Kid catches the ball in his glove (I understand catches is subject to interpretation because of what I'm about to add.) and it knocks the glove off his hand, but the ball never comes out of his glove and the glove/ball more or less roll off into both hands and he hangs firmly on to them (ball still in glove). 

What's the call?

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42 minutes ago, WilsonFlyer said:

OK. Let's expand on this one a bit. Here's a slightly different scenario. Happened this weekend in a 11U LL district championship game.

Kid catches the ball in his glove (I understand catches is subject to interpretation because of what I'm about to add.) and it knocks the glove off his hand, but the ball never comes out of his glove and the glove/ball more or less roll off into both hands and he hangs firmly on to them (ball still in glove). 

What's the call?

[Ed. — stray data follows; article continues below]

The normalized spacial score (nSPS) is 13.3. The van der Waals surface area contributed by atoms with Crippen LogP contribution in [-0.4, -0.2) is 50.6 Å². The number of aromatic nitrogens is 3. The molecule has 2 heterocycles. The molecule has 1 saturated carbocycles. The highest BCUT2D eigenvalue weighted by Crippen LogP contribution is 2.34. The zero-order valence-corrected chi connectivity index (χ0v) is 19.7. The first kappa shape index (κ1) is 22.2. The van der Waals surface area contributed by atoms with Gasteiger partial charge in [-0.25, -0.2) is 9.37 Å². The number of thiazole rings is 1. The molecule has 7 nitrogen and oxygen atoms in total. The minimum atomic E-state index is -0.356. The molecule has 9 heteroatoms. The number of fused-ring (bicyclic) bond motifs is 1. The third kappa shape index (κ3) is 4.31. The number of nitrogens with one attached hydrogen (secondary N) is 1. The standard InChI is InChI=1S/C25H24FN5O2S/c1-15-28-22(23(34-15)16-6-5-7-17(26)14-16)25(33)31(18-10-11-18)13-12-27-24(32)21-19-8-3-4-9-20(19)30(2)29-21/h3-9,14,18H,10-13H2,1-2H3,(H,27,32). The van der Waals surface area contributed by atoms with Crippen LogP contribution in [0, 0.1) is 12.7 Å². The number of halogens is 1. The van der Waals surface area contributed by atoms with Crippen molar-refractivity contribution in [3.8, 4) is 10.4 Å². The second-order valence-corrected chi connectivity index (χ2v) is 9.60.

Out.  Just like when the ball gets stuck in F1's mitt and F1 throws the entire mitt to F3 -- when F3 catches the mitt (with the ball) while standing on the base, BR is out.

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3 hours ago, WilsonFlyer said:

Kid catches the ball in his glove (I understand catches is subject to interpretation because of what I'm about to add.) and it knocks the glove off his hand, but the ball never comes out of his glove and the glove/ball more or less roll off into both hands and he hangs firmly on to them (ball still in glove). 

What's the call?

 

2 hours ago, noumpere said:

Out.  Just like when the ball gets stuck in F1's mitt and F1 throws the entire mitt to F3 -- when F3 catches the mitt (with the ball) while standing on the base, BR is out.

I'd like to see a case play on that.   Once the glove is no longer worn, it's not part of the fielder.  Once the ball touches something other than a fielder it's no longer in flight.  If it's not in flight it can't be caught.